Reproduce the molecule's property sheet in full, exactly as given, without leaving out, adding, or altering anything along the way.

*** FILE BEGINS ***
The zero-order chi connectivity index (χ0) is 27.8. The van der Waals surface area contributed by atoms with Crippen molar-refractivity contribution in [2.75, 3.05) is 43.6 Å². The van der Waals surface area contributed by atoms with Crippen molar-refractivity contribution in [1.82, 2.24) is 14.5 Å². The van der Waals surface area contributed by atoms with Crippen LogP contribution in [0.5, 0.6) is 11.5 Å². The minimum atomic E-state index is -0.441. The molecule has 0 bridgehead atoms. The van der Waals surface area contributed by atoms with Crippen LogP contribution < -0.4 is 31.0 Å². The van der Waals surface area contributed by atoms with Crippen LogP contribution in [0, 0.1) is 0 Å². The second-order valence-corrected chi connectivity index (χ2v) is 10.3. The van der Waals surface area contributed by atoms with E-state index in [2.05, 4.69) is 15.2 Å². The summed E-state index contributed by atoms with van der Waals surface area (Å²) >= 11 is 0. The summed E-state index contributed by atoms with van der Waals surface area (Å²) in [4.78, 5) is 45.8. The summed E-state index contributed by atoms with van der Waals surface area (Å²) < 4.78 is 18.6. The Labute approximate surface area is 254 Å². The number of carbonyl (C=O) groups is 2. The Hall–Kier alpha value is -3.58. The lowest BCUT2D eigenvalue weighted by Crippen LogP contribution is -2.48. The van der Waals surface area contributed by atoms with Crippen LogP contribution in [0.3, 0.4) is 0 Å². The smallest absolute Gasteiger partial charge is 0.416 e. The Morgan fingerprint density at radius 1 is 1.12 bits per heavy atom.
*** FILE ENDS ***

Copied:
The zero-order chi connectivity index (χ0) is 27.8. The van der Waals surface area contributed by atoms with Crippen molar-refractivity contribution in [2.75, 3.05) is 43.6 Å². The van der Waals surface area contributed by atoms with Crippen molar-refractivity contribution in [1.82, 2.24) is 14.5 Å². The van der Waals surface area contributed by atoms with Crippen LogP contribution in [0.5, 0.6) is 11.5 Å². The minimum atomic E-state index is -0.441. The molecule has 0 bridgehead atoms. The van der Waals surface area contributed by atoms with Crippen LogP contribution < -0.4 is 31.0 Å². The van der Waals surface area contributed by atoms with Crippen LogP contribution in [0, 0.1) is 0 Å². The second-order valence-corrected chi connectivity index (χ2v) is 10.3. The van der Waals surface area contributed by atoms with E-state index in [2.05, 4.69) is 15.2 Å². The summed E-state index contributed by atoms with van der Waals surface area (Å²) >= 11 is 0. The summed E-state index contributed by atoms with van der Waals surface area (Å²) in [4.78, 5) is 45.8. The summed E-state index contributed by atoms with van der Waals surface area (Å²) < 4.78 is 18.6. The Labute approximate surface area is 254 Å². The number of carbonyl (C=O) groups is 2. The Hall–Kier alpha value is -3.58. The lowest BCUT2D eigenvalue weighted by Crippen LogP contribution is -2.48. The van der Waals surface area contributed by atoms with Crippen LogP contribution in [0.3, 0.4) is 0 Å². The smallest absolute Gasteiger partial charge is 0.416 e. The Morgan fingerprint density at radius 1 is 1.12 bits per heavy atom.